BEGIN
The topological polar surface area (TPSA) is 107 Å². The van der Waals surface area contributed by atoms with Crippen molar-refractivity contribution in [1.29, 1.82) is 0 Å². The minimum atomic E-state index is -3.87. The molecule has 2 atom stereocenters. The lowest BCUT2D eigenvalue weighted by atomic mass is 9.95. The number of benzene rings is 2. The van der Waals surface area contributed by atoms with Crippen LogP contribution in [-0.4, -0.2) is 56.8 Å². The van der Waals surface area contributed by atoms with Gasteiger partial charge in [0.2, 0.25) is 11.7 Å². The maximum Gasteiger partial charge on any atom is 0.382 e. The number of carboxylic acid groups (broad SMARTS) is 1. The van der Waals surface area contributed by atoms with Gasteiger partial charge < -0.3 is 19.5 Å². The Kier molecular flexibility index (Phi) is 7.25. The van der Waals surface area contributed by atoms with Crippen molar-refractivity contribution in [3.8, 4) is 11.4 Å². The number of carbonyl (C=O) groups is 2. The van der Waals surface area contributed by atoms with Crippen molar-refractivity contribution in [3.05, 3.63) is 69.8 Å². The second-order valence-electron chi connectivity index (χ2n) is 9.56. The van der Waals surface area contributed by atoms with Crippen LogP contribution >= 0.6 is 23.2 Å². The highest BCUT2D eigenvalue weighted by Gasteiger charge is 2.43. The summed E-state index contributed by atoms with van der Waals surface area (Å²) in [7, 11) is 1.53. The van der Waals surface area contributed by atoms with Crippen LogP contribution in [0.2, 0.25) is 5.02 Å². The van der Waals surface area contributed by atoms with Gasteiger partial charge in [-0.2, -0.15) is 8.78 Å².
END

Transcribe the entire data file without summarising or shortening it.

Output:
The topological polar surface area (TPSA) is 107 Å². The van der Waals surface area contributed by atoms with Crippen molar-refractivity contribution in [1.29, 1.82) is 0 Å². The minimum atomic E-state index is -3.87. The molecule has 2 atom stereocenters. The lowest BCUT2D eigenvalue weighted by atomic mass is 9.95. The number of benzene rings is 2. The van der Waals surface area contributed by atoms with Crippen LogP contribution in [-0.4, -0.2) is 56.8 Å². The van der Waals surface area contributed by atoms with Gasteiger partial charge in [0.2, 0.25) is 11.7 Å². The maximum Gasteiger partial charge on any atom is 0.382 e. The number of carboxylic acid groups (broad SMARTS) is 1. The van der Waals surface area contributed by atoms with Gasteiger partial charge < -0.3 is 19.5 Å². The Kier molecular flexibility index (Phi) is 7.25. The van der Waals surface area contributed by atoms with Crippen molar-refractivity contribution in [3.8, 4) is 11.4 Å². The number of carbonyl (C=O) groups is 2. The van der Waals surface area contributed by atoms with Crippen molar-refractivity contribution in [3.05, 3.63) is 69.8 Å². The second-order valence-electron chi connectivity index (χ2n) is 9.56. The van der Waals surface area contributed by atoms with Crippen LogP contribution >= 0.6 is 23.2 Å². The highest BCUT2D eigenvalue weighted by Gasteiger charge is 2.43. The summed E-state index contributed by atoms with van der Waals surface area (Å²) in [7, 11) is 1.53. The van der Waals surface area contributed by atoms with Crippen LogP contribution in [0.2, 0.25) is 5.02 Å². The van der Waals surface area contributed by atoms with Gasteiger partial charge in [-0.2, -0.15) is 8.78 Å².